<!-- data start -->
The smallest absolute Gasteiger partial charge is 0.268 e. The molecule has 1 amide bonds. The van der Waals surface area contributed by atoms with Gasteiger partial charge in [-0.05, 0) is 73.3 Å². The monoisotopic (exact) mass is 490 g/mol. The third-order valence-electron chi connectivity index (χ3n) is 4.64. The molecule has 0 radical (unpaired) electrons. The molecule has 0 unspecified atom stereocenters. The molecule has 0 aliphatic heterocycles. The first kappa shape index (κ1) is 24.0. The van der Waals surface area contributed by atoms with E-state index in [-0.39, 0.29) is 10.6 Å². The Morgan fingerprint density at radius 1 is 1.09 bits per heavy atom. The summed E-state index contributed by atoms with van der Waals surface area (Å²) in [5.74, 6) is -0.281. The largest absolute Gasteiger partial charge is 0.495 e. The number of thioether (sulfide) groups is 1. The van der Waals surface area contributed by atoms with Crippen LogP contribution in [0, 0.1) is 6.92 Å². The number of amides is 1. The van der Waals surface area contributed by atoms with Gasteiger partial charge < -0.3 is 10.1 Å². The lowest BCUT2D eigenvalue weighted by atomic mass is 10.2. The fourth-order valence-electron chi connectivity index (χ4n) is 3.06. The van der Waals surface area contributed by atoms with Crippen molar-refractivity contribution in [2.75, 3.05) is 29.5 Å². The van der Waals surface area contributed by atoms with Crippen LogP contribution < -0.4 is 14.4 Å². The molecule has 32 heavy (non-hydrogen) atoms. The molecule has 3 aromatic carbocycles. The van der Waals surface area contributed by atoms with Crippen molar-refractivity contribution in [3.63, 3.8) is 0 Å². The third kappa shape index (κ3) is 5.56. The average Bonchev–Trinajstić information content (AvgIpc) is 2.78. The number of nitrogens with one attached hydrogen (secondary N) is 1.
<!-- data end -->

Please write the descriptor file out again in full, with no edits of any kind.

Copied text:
The smallest absolute Gasteiger partial charge is 0.268 e. The molecule has 1 amide bonds. The van der Waals surface area contributed by atoms with Gasteiger partial charge in [-0.05, 0) is 73.3 Å². The monoisotopic (exact) mass is 490 g/mol. The third-order valence-electron chi connectivity index (χ3n) is 4.64. The molecule has 0 radical (unpaired) electrons. The molecule has 0 unspecified atom stereocenters. The molecule has 0 aliphatic heterocycles. The first kappa shape index (κ1) is 24.0. The van der Waals surface area contributed by atoms with E-state index in [-0.39, 0.29) is 10.6 Å². The Morgan fingerprint density at radius 1 is 1.09 bits per heavy atom. The summed E-state index contributed by atoms with van der Waals surface area (Å²) in [5.74, 6) is -0.281. The largest absolute Gasteiger partial charge is 0.495 e. The number of thioether (sulfide) groups is 1. The van der Waals surface area contributed by atoms with Crippen LogP contribution in [0, 0.1) is 6.92 Å². The number of amides is 1. The van der Waals surface area contributed by atoms with Gasteiger partial charge < -0.3 is 10.1 Å². The lowest BCUT2D eigenvalue weighted by atomic mass is 10.2. The fourth-order valence-electron chi connectivity index (χ4n) is 3.06. The van der Waals surface area contributed by atoms with Crippen molar-refractivity contribution in [2.75, 3.05) is 29.5 Å². The van der Waals surface area contributed by atoms with Crippen LogP contribution < -0.4 is 14.4 Å². The molecule has 32 heavy (non-hydrogen) atoms. The molecule has 3 aromatic carbocycles. The van der Waals surface area contributed by atoms with Crippen molar-refractivity contribution in [3.63, 3.8) is 0 Å². The third kappa shape index (κ3) is 5.56. The average Bonchev–Trinajstić information content (AvgIpc) is 2.78. The number of nitrogens with one attached hydrogen (secondary N) is 1.